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Friday, September 22, 2023

Latest Headlines | Longmont City Council reverses course, approves Francis Street annexation 

The Longmont City Council approved by a 4-3 vote the annexation of 150 Francis St. into the city limits during its regular meeting Tuesday.

The decision comes after the Council initially voted to deny the annexation during its July 25 meeting. However, in August, Councilmember Shiquita Yarbrough requested that the council members reconsider that decision, which it did Tuesday.

Yarbrough, who originally voted against the annexation, said last month that if the property is ever developed, she wanted to ensure that it would abide by all of the city’s safety and design standards.

At the time, concerns were also raised about the property being unkempt.

The annexation comprises 2.26 acres on the east side of Francis Street adjacent to the Bohn Farm property.

The land, which currently has two dwellings on it, will be zoned “residential – mixed neighborhood.”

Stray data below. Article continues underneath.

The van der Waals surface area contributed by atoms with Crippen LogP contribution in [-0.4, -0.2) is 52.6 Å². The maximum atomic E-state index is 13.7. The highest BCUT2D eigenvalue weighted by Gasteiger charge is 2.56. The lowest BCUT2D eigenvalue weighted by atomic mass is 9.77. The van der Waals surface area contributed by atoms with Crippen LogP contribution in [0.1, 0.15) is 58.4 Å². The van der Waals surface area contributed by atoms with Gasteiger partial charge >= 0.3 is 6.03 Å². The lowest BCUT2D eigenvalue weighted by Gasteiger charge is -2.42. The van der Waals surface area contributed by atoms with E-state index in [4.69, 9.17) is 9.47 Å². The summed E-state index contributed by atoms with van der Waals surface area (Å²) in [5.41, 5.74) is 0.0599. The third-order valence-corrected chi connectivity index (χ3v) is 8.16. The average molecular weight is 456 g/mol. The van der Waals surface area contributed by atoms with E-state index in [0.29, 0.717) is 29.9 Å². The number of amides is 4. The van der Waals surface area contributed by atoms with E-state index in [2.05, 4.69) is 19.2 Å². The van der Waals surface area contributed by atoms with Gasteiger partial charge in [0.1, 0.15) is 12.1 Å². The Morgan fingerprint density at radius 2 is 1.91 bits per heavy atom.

In a previous memo, staff said that the owners are requesting annexation in order to connect to the city’s sanitary sewer system and that no development is proposed on the property at this time.

The site currently relies on more than 50-year-old septic systems.

In a letter to the Council, the owners of 150 Francis St. — Mark Van Wagner and Tonja Pulfer — said they recently hired a landscape crew to clean up the site and reiterated they themselves are not developers.

Several residents spoke during Tuesday’s Council meeting in opposition to the proposed annexation. Concerns were raised about the property potentially being redeveloped into higher-density housing despite the owners indicating otherwise.

Councilmember Marcia Martin, who supported the annexation, did not agree with many of those speakers’ comments.

“What I have heard tonight is an overwhelming demonstration of people acting in their own self interest against the common good and they are willing to say things that simply are not true,” Martin said. “There’s not a developer. There’s not a conspiracy among developers.”

Mayor Joan Peck, who opposed the annexation, thought the city needed to develop a more thought out, comprehensive policy for annexations such as this.

“I think for the good of the city we have to decide are we going to annex an entire enclave or are we just going to take single properties out of an enclave and annex them separately?” Peck said. “It doesn’t make sense to me …  to do that so I will be voting against this.”

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